• On this point I hope everything is true, if choosing a processor becomes a no brainer then where is the innovation? For too long intel has had that lock on the desktop market and look at what its done, as you said, milked the original ppro architecture for as long as possible. Where when you look at the workstation market the performance is amazing, and grows in leaps and bounds. I haven't been watching the higher class workstation/server market long enough to know if this has been true for a long time, or just recently, but in either case hp's pa-risc is pushing the alpha to new hights and the reverse is also true, and also the sparc is included in all of this. Basically it should only lead to good things for fast processors.
  • Well nothing interesting besides give them a 100 million dollars. Granted its not all linux, but it is on the alpha so its not a bad thing.

    http://www.techweb.com/news/story/TWB19990706S00 06
  • Come now! I see many people espousing the myth that faster computers make lazy programmers. Do any of you people claiming this write code? Have you looked at other people's code? I don't know about you but where I work stuff is tight. Not a bubble sort to be seen. If the code gets sloppy it's not lazyness, it's MARKET DRIVEN. Sheesh...get a clue. ANd put those VBRUN DLLs away before you hurt someone.
  • As long as companies like ID are around I don't think this will completely happen. :) In fact John Carmack has been actively working on the Matrox G200 GLX module... it's cool to have accelerated 3D in multiple windows using a totally free, sourced solution.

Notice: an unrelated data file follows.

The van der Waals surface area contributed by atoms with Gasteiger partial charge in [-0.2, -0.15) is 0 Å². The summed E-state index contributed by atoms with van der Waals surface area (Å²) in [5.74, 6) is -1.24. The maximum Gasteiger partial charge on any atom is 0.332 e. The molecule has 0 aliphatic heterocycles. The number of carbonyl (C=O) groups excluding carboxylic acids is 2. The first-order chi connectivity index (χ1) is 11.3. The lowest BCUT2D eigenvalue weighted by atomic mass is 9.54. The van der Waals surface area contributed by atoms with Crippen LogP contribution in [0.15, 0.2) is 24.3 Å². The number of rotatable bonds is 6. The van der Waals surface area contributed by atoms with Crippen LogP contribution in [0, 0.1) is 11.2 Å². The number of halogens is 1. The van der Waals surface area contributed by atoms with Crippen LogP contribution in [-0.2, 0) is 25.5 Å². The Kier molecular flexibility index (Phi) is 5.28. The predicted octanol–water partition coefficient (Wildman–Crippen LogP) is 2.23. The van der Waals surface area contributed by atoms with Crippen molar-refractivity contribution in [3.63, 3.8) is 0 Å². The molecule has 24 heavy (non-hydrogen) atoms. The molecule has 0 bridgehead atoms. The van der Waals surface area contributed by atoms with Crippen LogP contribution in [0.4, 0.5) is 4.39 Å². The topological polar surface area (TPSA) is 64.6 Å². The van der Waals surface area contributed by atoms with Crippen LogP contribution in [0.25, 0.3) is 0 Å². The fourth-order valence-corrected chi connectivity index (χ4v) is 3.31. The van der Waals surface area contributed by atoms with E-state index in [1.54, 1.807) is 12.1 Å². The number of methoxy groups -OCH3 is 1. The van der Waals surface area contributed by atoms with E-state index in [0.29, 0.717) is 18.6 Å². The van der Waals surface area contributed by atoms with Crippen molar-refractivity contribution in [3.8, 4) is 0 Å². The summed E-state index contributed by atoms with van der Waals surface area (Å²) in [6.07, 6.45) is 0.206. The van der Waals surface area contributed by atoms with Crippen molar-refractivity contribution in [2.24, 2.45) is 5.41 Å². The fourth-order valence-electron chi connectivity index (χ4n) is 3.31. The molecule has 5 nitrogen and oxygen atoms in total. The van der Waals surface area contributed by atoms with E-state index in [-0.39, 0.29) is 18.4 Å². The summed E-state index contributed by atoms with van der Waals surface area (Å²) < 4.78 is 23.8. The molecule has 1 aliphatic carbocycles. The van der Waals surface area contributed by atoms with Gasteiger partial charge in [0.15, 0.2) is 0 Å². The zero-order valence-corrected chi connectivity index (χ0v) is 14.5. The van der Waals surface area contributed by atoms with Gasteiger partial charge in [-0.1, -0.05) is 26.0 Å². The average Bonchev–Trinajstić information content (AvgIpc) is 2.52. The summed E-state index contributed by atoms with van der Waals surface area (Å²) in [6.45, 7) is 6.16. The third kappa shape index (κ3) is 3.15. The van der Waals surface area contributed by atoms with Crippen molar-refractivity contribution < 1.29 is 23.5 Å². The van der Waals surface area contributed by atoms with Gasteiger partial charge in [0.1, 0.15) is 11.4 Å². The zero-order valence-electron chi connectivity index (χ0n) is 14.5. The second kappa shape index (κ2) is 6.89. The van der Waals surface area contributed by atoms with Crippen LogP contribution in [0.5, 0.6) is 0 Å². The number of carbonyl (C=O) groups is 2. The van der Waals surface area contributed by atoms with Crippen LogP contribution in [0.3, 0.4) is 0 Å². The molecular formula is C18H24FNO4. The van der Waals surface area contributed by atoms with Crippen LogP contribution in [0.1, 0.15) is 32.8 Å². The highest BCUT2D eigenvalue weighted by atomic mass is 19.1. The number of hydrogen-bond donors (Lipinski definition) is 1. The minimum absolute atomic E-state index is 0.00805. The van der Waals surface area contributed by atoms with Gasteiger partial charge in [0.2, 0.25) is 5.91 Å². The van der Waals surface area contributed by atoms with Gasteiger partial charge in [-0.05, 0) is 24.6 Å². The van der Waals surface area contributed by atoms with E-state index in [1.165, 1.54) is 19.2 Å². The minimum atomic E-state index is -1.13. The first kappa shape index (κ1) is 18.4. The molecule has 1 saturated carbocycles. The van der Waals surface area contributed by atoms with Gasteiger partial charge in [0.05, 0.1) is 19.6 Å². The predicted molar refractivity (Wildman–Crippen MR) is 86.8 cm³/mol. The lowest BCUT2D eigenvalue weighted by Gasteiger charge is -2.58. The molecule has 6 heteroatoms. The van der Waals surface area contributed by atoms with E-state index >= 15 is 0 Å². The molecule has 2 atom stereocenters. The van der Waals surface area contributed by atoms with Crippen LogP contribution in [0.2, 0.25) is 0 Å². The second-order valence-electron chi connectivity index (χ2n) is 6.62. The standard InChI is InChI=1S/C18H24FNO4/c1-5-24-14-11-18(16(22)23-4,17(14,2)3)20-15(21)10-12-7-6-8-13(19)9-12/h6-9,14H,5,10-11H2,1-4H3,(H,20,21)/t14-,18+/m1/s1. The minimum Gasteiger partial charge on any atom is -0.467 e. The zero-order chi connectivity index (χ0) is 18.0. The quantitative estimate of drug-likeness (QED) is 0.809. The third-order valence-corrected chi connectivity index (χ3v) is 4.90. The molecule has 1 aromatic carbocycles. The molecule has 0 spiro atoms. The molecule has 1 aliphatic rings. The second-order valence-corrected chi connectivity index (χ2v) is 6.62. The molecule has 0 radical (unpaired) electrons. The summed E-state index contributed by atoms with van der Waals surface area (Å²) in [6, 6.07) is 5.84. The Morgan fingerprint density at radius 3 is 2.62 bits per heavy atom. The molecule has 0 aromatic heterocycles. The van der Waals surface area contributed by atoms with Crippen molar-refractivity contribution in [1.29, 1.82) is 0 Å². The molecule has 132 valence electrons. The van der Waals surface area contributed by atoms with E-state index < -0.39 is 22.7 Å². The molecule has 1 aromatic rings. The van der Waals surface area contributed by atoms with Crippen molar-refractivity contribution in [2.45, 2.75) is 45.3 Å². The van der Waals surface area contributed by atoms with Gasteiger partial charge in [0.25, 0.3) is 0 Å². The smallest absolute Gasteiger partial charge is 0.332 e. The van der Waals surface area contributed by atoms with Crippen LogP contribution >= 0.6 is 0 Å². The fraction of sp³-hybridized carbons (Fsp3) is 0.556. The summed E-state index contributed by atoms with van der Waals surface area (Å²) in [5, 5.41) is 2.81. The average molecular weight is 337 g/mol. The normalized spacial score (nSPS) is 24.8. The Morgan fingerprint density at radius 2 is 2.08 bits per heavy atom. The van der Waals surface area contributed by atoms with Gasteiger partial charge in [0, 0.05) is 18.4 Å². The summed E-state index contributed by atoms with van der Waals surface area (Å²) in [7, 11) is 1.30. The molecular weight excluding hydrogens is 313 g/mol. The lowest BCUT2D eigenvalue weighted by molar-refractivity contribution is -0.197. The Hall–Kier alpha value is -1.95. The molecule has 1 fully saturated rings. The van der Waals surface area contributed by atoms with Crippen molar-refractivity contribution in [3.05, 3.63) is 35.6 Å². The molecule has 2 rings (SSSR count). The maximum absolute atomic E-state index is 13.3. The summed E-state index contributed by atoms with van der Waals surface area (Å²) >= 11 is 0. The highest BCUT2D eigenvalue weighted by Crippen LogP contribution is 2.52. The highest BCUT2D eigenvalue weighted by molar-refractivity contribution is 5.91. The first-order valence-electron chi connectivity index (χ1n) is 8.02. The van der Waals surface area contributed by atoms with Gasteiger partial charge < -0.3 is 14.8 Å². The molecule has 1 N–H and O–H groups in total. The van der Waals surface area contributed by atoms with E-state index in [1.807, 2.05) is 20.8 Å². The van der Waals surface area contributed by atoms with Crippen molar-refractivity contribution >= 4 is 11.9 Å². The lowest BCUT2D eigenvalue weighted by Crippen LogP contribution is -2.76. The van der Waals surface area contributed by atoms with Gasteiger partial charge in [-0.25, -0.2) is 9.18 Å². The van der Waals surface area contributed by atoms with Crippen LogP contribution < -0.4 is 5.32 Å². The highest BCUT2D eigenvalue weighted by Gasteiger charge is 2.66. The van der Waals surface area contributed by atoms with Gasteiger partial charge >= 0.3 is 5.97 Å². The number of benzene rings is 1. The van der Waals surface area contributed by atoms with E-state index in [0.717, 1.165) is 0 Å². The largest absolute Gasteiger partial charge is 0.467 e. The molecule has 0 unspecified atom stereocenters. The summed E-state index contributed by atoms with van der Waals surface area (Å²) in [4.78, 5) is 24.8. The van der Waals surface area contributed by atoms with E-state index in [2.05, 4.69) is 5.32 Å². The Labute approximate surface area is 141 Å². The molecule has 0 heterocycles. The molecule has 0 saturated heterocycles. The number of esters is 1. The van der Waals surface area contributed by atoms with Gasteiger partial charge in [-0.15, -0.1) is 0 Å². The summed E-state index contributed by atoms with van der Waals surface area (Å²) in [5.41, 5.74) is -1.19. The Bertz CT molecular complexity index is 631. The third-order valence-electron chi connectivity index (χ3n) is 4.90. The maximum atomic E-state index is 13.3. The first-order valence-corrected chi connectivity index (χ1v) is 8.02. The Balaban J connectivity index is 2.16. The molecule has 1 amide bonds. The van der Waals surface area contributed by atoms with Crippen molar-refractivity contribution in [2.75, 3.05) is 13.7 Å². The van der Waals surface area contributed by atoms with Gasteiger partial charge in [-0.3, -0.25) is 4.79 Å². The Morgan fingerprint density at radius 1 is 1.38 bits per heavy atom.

• by Kaa ( 21510 ) on Wednesday July 14, 1999 @06:51AM (#1802920) Homepage
    Merced family is heavily dependent for performance on paralellizing compilers. I suspect that making the silicon will be the easy part (I'm a software guy, hardware guys may disagree with that), but making good compilers to take advantage of the chip will be a bitch.

    It seems that we are entering an era when the performance of your application is going to depend on the quality of your compiler/interpreter as much as on the actual hardware inside the machine. This is both good and scary. Good if the free compilers (like egcs) will be able to compete with and outperform commercial compilers -- that will be a great boost to free software. But there is also the scary part: if the free compilers fail to keep pace with commercial offerings, they will die. Think about it: if a kernel compiled under, say, Sun compiler will run twice as fast as one compiled under gcc, what will happen to gcc?

  • Actually, Merced isn't intended to be sold at all.

    Understand that this was never the original plan. Intel basically realized that Merced will not only cost a fortune and have no application support, but it's performance will also suck so bad they're not even going to try to sell it. Merced might have been good if it was released 2 years ago like it was originally supposed to be, but it simply can't compare to other high-end processors. Plus, its die is so huge that it would most likely have been more expensive. And it currently doesn't have a single OS that will run on it! Not exactly a good buy.